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    I have been pondering over a maths problem that seems to have me stumped. I would like some hints on how to go about it as I have tried for over half an hour but to no avail. Any help is much appreciated.

    Problem :
    Let n be a natural number. We want to colour each natural number red or blue according to the following conditions:
    1) There are infinitely many red numbers and infinitely many blue numbers.
    2) The sum of every n distinct red numbers is red and the sum of every n distinct blue numbers is blue.

    Is this possible when:
    a) n = 2007
    b) n = 2008.

    Justify your answer.

    Thank you for any help!
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    Note: I am more concerned about part b) rather than part a). a) is easy enough, all odd numbers are red, all even numbers are blue and it works.
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    (Original post by EmptyMathsBox)
    Note: I am more concerned about part b) rather than part a). a) is easy enough, all odd numbers are red, all even numbers are blue and it works.
    I don't know how to approach this problem, so I'll do some small cases and then some speculation on future directions.

    For any odd n, your odd/even red/blue distinction works, since an odd sum of odd numbers is odd, while an even sum of even numbers is even.

    For n=2, it is impossible: WLOG 1 is red. Then the next red number is m, say; we have m+1, m+2, \dots all are red by induction.

    If we ever have n-1 consecutive reds, we've got all future numbers being red. Likewise if we ever have n consecutive blues, all future numbers are blue.

    More generally, let the first n red numbers be 1=m_1, m_2, m_3, \dots, m_{n-1}, m_n. Then (m_2 + m_3 + \dots + m_n) + 1 is red, (m_1+m_2 + m_3 + \dots + m_n) + m_1 + m_2 + \dots + m_{n-1} is red, etc, so by induction, all future numbers in a multiple of m_1 + \dots + m_{n-1} are red.
    Example: with n=3 using the red/blue odd/even colouring: 1,3,5 gives 9 red, then 9+1+3=14, then 14+1+3=18, …

    We've found an arithmetic progression, all sufficiently large members of which are red: \sum_{i=1}^n m_i + k \sum_{i=1}^{n-1} m_i.

    We can do something similar with blue, and even more interestingly, since every number is red or blue, we only need to go up to 2n^2 before we have n blue and n red (because we aren't allowed n consecutive reds or blues).

    We therefore have some bounds on \sum_{i=1}^{n-1} m_i for red and blue respectively. It might be that we can ensure those numbers are relatively prime, so that the two sequences which are necessarily red and blue respectively must intersect (contradiction) unless n is odd.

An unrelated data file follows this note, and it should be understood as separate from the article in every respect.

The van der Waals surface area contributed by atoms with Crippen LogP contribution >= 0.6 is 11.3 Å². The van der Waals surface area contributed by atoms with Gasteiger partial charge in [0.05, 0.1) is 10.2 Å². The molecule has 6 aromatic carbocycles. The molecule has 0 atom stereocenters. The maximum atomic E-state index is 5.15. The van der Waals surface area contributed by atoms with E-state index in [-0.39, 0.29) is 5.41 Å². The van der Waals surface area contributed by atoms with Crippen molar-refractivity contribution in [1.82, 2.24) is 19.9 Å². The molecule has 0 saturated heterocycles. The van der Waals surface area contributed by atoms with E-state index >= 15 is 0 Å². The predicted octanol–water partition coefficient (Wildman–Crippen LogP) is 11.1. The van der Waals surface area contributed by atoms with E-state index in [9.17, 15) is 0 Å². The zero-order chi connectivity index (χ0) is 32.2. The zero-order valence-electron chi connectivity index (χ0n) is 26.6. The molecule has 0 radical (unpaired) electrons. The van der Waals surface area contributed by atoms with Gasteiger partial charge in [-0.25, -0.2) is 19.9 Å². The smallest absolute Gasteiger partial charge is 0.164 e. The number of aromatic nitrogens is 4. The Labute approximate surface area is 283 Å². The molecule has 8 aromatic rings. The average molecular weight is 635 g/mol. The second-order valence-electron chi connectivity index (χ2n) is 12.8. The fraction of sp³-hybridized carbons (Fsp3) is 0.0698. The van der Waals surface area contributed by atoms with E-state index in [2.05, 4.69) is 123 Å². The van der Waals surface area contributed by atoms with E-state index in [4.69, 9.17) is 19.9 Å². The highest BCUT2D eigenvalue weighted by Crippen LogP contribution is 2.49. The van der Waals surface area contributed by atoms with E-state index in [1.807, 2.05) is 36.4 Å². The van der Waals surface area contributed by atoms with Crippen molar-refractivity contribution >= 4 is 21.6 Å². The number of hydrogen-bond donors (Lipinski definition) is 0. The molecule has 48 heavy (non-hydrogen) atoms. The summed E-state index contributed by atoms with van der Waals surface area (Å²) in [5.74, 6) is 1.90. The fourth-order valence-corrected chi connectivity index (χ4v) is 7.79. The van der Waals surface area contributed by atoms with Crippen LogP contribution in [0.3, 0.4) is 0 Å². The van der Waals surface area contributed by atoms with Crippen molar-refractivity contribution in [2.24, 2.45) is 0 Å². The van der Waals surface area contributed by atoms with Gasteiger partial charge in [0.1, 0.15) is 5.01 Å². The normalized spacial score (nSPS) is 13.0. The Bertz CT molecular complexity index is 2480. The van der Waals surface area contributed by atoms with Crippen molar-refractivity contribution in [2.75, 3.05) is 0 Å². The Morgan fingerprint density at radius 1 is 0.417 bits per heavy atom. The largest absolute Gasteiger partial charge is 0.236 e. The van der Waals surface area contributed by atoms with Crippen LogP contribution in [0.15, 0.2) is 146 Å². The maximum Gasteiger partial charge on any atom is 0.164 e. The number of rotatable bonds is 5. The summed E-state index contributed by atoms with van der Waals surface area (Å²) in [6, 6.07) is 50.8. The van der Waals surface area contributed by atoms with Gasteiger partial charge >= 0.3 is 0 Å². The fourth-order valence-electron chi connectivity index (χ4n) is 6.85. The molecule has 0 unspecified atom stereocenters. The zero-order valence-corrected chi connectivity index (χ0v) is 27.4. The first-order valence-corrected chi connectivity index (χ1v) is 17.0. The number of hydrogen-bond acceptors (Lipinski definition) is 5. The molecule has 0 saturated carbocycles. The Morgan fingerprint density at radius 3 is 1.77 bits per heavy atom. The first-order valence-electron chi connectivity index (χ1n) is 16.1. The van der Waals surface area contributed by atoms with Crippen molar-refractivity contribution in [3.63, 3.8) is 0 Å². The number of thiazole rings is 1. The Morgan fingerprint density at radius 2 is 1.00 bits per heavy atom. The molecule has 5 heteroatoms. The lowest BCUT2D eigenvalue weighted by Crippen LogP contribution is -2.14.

(Of course, my postulate here is that it can be done iff n is odd.)
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    Thank you for your post but I fail to see why in there are n-1 consecutive reds/blues then all the numbers after that are a single colour. For n = 2 it works. But for other n such as n = 4 it does not. I.e. if 2,3,4 are all red then by your statement all of 5,6,7... should be red but I do not understand how this results in 5 (or even 6) being forced to be red.
    Also why do all multiples of have to be red. Clearly the term does not have to be a multiple of because it has an extra m_{n} term which does not need to be a multiple of that.

    I also think that it can only be done if n is odd but am unable to show this. I shall keep trying and if you have any more hints, please do not hesitate to share.

    P.S. How do I use Latex on TSR?
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    (Original post by EmptyMathsBox)


    P.S. How do I use Latex on TSR?

    Use this website: http://www.codecogs.com/latex/eqneditor.php Copy the code and put {tex} {/tex} around it (but use square brackets [] instead of {}).
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    (Original post by EmptyMathsBox)
    Thank you for your post but I fail to see why in there are n-1 consecutive reds/blues then all the numbers after that are a single colour. For n = 2 it works. But for other n such as n = 4 it does not. I.e. if 2,3,4 are all red then by your statement all of 5,6,7... should be red but I do not understand how this results in 5 (or even 6) being forced to be red.
    Also why do all multiples of have to be red. Clearly the term does not have to be a multiple of because it has an extra m_{n} term which does not need to be a multiple of that.

    I also think that it can only be done if n is odd but am unable to show this. I shall keep trying and if you have any more hints, please do not hesitate to share.

    P.S. How do I use Latex on TSR?
    I assumed WLOG that 1 was red. Hence it's n-1 consecutive (non-1) reds that are required. Sorry, I should have said the non-1 bit. In fact, the blue bit is nonsense, isn't it. I need to remember not to try maths late at night.
 
 
 
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